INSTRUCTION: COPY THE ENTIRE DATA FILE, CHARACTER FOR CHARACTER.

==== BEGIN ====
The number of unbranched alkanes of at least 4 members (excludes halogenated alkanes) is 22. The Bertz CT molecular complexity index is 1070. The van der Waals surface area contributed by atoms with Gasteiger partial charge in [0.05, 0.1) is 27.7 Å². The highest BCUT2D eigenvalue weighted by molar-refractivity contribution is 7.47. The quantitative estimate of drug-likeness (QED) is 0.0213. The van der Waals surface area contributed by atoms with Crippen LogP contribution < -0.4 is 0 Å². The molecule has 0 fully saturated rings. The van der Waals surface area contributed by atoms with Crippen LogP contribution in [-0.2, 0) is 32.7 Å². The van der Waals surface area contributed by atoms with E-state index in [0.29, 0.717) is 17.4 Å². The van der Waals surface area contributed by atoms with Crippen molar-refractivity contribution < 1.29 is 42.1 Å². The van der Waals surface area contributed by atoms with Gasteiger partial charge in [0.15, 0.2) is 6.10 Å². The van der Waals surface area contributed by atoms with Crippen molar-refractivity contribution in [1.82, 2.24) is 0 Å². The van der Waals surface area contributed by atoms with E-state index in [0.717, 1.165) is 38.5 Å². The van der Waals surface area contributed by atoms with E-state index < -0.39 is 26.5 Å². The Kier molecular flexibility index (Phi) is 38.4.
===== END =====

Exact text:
The number of unbranched alkanes of at least 4 members (excludes halogenated alkanes) is 22. The Bertz CT molecular complexity index is 1070. The van der Waals surface area contributed by atoms with Gasteiger partial charge in [0.05, 0.1) is 27.7 Å². The highest BCUT2D eigenvalue weighted by molar-refractivity contribution is 7.47. The quantitative estimate of drug-likeness (QED) is 0.0213. The van der Waals surface area contributed by atoms with Crippen LogP contribution < -0.4 is 0 Å². The molecule has 0 fully saturated rings. The van der Waals surface area contributed by atoms with Crippen LogP contribution in [-0.2, 0) is 32.7 Å². The van der Waals surface area contributed by atoms with E-state index in [0.29, 0.717) is 17.4 Å². The van der Waals surface area contributed by atoms with Crippen molar-refractivity contribution < 1.29 is 42.1 Å². The van der Waals surface area contributed by atoms with Gasteiger partial charge in [0.15, 0.2) is 6.10 Å². The van der Waals surface area contributed by atoms with Crippen molar-refractivity contribution in [1.82, 2.24) is 0 Å². The van der Waals surface area contributed by atoms with E-state index in [0.717, 1.165) is 38.5 Å². The van der Waals surface area contributed by atoms with E-state index < -0.39 is 26.5 Å². The Kier molecular flexibility index (Phi) is 38.4.